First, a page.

Some went down the route of a broker – I referred in my original article to certain brokers, whose blushes I spared by not naming them, who saw PoC as a great opportunity for a land grab. In all those instances, someone in Legal or Compliance soon tapped them on the shoulder and told them in no uncertain terms this was NOT the time nor the reason to acquire a batch of UK customers – whether HMRC’s application (or theoretical application) of the PoC to brokers is badly misguided or not. Bear in mind any broker openly dealing with UK citizens (I’m not aware of any at this time) is taking a pretty significant risk and I’d be rather concerned about the counterparty risk, personally.

Some have come through those changes unscatched – the ones using an offshore “network” or system have dotted the is and crossed the ts more than those who haven’t, but the problems that moving money offshore and back on can cause may mean the jury is still out on whether it was the right thing to do, even if it was the belt and braces approach.

You’d think less competition in all the above fields might be a good thing – but realistically, the inevitable has happened – the middleman coming in for a larger slice of the pie has meant less is left on the table for everyone else. Despite a mandate not to increase taxes, the UK Government has proceeded to do exactly that via stealth taxes, additional stamp duty, and other weird and wonderful methods – and with a budget speech not too far away, I wouldn’t be betting too heavily on gambling not being under the cosh again. Described by an expert a few months back as “one of the last, if not the last, bastion of untaxed income” (for those lucky enough to know how to tap into it) – his advice was make hay while the sun shines, and whilst that’s always a fairly sensible approach, we may be looking back in the rear view mirrors at the golden years relatively soon. They’d love to tax the serial winners if they could; they’ve found a way to repeal some fairly basic principles in the recent property tax increases, so the age-old argument that taxing winners would mean offering relief on losses to the 97%+ of losers looks weaker than it ever has, to me at least.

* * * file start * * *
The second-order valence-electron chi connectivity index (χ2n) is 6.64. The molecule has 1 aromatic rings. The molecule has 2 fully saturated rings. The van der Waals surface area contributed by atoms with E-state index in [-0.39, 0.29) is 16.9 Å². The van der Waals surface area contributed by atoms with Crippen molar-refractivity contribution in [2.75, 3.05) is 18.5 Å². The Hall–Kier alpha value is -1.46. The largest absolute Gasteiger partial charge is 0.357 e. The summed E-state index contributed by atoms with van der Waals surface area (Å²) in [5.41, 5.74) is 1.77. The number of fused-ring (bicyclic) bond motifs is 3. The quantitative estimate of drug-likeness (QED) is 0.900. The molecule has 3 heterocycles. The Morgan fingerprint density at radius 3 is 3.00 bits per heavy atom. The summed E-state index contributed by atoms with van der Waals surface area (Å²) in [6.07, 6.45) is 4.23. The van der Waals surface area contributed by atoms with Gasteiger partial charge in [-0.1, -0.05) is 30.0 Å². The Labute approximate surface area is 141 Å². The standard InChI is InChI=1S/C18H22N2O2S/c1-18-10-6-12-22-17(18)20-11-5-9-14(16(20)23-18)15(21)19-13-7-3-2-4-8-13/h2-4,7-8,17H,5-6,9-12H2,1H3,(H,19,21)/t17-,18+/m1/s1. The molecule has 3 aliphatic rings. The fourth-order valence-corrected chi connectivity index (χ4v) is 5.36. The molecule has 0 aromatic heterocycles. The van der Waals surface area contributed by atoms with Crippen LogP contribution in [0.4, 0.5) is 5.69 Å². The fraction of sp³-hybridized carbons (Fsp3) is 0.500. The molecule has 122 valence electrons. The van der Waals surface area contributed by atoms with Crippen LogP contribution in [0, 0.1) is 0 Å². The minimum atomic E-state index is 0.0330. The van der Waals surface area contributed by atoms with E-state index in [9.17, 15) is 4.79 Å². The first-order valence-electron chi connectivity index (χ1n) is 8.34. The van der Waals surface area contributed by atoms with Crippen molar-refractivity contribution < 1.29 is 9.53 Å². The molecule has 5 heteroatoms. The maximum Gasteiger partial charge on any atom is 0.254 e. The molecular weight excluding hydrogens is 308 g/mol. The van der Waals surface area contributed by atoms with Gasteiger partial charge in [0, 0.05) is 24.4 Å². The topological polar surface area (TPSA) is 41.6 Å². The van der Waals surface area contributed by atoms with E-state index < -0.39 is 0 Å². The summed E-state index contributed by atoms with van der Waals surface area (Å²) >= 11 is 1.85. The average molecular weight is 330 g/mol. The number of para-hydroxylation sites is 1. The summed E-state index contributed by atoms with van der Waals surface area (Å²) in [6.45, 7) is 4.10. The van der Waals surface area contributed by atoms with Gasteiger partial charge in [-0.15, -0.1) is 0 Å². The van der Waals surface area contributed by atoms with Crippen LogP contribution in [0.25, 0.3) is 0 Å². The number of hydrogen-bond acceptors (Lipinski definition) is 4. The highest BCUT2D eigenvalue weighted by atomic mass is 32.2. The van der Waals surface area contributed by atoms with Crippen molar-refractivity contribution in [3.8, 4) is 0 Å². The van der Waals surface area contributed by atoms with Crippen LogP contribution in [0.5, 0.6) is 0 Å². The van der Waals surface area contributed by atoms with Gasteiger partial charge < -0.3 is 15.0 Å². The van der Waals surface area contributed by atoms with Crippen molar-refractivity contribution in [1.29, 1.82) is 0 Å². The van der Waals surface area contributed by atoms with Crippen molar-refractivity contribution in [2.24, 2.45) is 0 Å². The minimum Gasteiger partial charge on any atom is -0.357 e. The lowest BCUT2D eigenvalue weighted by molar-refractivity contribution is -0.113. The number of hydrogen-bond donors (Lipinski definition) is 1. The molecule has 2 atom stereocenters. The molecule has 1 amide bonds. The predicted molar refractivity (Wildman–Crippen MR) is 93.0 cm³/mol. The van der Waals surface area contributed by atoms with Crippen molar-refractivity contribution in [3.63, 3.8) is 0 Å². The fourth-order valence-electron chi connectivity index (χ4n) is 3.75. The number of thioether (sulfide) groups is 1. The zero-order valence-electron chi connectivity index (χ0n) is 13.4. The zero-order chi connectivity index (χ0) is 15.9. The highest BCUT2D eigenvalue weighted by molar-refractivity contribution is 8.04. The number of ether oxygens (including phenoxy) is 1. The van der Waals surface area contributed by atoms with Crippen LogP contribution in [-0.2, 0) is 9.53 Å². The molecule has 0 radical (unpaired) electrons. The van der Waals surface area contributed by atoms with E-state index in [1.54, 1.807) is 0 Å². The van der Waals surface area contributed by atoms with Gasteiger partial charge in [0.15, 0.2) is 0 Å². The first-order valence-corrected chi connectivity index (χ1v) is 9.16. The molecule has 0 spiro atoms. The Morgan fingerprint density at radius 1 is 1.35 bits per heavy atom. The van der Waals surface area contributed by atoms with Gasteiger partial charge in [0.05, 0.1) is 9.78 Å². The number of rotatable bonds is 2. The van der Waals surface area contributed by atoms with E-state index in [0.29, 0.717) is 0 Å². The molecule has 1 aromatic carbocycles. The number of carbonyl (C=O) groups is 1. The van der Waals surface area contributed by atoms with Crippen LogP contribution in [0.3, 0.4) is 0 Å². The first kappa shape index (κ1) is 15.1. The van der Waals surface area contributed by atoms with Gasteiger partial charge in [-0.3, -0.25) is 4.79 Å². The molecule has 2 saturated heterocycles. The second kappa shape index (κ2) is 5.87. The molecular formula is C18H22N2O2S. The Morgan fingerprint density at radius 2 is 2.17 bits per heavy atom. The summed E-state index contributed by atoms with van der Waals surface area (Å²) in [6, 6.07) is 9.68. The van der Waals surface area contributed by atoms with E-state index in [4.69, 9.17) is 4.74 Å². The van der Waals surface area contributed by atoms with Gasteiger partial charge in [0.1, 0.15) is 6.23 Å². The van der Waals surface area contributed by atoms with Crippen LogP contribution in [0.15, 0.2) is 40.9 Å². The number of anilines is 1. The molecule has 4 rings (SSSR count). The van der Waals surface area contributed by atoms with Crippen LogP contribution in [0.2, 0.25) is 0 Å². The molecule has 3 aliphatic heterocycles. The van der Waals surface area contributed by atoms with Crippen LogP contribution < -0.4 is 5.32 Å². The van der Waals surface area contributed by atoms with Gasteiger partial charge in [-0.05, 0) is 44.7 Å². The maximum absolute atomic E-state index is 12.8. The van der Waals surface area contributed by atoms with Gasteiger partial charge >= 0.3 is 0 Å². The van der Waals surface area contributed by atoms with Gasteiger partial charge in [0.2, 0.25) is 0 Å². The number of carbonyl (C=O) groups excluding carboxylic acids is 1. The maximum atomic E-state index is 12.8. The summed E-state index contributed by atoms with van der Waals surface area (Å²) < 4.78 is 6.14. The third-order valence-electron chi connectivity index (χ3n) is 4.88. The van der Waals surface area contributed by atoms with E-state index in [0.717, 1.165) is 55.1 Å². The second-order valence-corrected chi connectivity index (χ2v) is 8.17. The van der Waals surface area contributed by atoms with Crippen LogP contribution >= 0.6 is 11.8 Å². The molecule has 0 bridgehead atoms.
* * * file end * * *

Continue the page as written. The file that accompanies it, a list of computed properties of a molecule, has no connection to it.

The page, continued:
About Adam Lawrence

Adam divides his time between betting for profit and the property business. His background is varied including a strong academic pedigree alongside international experience in finance and wealth management, but he has found his niche now and is busy settling into it for the long haul.